Like her parents, Komminsk was successful in business and active in her community. She founded Micro Fotofile (a microfiche scanning company) and served as director of the American Budget Company for 27 years. From 1997 to 2000, she served as president of the First National Bank in New Bremen, which had been established by her family in 1932. She served on the Board of Directors at the bank for 30 years and was its chair for 20 years.

Like her parents, Komminsk was successful in business and active in her community. She founded Micro Fotofile (a microfiche scanning company) and served as director of the American Budget Company for 27 years. From 1997 to 2000, she served as president of the First National Bank in New Bremen, which had been established by her family in 1932. She served on the Board of Directors at the bank for 30 years and was its chair for 20 years.

Dianne Komminsk (donor, Planned Giving)

Komminsk loved art. She was active in the Dayton Art Institute, serving as a Board member and on many of its committees. She was deeply involved in her New Bremen community, and supported the library, schools, police department and life squad.

She took great pleasure in creating and building Komminsk Legacy Park, which she saw as a memorial to her family and the love they had for New Bremen.

Komminsk’s commitment to the environment and the natural world was evident during her lifetime and in her will. A significant portion of her estate was donated to charities that supported these causes, including the generous donation to the American Forest Foundation.

A Long-Lasting Impact

Jameson French, president and CEO of Northland Forest Products Inc. and AFF’s Board chair, appreciates the trustees’ choice of the Seedling Society for Komminsk’s legacy donation. “It’s very validating to us that AFF’s work, our messaging and our innovative projects around non-industrial and small landowners, forests and ecosystem services have inspired this kind of support.”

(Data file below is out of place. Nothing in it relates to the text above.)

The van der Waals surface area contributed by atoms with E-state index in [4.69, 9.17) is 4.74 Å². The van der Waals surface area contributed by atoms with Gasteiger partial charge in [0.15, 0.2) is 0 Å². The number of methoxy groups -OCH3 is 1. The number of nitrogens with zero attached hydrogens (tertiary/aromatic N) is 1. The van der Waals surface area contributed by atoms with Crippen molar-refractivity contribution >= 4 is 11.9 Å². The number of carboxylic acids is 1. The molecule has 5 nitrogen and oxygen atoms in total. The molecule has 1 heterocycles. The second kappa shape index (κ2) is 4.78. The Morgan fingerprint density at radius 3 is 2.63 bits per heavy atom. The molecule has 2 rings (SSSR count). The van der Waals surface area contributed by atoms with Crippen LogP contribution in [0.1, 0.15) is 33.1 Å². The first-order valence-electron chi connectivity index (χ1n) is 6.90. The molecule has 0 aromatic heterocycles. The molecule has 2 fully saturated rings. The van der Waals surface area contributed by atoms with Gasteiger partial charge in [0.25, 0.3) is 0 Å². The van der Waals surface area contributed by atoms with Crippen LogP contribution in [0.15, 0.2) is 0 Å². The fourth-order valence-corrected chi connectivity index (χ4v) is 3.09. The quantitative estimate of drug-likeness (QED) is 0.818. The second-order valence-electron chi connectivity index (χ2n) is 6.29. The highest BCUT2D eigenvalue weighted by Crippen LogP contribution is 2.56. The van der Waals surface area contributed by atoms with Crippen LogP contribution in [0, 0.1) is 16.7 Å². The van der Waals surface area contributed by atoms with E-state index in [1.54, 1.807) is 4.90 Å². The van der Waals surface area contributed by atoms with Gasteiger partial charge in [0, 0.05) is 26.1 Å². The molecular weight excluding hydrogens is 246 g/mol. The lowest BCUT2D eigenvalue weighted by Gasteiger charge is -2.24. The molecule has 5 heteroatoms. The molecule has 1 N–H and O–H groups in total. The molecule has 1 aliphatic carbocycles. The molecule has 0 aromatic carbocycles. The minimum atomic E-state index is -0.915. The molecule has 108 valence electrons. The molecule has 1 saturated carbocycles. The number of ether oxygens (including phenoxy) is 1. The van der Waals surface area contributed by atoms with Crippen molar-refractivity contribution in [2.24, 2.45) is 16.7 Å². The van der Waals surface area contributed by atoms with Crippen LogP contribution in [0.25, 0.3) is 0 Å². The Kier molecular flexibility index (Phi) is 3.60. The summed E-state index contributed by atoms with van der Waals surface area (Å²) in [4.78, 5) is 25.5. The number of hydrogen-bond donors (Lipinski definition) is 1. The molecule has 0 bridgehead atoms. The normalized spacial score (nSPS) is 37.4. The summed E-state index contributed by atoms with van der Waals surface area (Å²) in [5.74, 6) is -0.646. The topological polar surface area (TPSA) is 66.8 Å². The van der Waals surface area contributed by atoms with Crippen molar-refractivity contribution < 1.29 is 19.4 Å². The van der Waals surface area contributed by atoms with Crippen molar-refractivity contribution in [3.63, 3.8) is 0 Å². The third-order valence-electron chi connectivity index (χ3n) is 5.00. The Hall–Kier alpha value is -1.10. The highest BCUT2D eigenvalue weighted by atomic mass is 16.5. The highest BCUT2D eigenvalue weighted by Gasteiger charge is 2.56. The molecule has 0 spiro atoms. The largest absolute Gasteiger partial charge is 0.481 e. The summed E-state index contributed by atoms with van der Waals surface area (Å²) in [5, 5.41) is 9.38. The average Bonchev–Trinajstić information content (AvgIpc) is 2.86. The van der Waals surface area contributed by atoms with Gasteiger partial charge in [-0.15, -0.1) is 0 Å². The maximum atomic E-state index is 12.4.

Komminsk’s gift will make a difference now and in the future.

“Our forests yield benefits like clean air and water that are essential to life for us all. I am excited and grateful that more of us who are not forest owners recognize and support the vital contributions that well-managed forests make to our lives,” added Tom Beall, who supported the establishment of the Seedling Society as AFF Board chair in 2019. “Donors like Dianne Komminsk help AFF and its partners deliver the environmental, health and economic benefits that forests provide. As donors, we can find satisfaction in choosing to invest in helping AFF expand efforts to address conservation challenges that impact all of us.”

“Family forest owners have a critical opportunity right now—we are finally seeing recognition for the important role that they can play in addressing issues like climate change. To have donors like Dianne who believed in the value of our important climate and biodiversity work and want to ensure that future generations will have the important environment which family forest owners make possible for us everyday, is really humbling and inspiring to me,” said Rita Hite.

AFF will recognize Komminsk and her gift at the annual Seedling Society gathering in April. She will also be listed among The Seedling Society donors at AFF’s headquarters in Washington, D.C.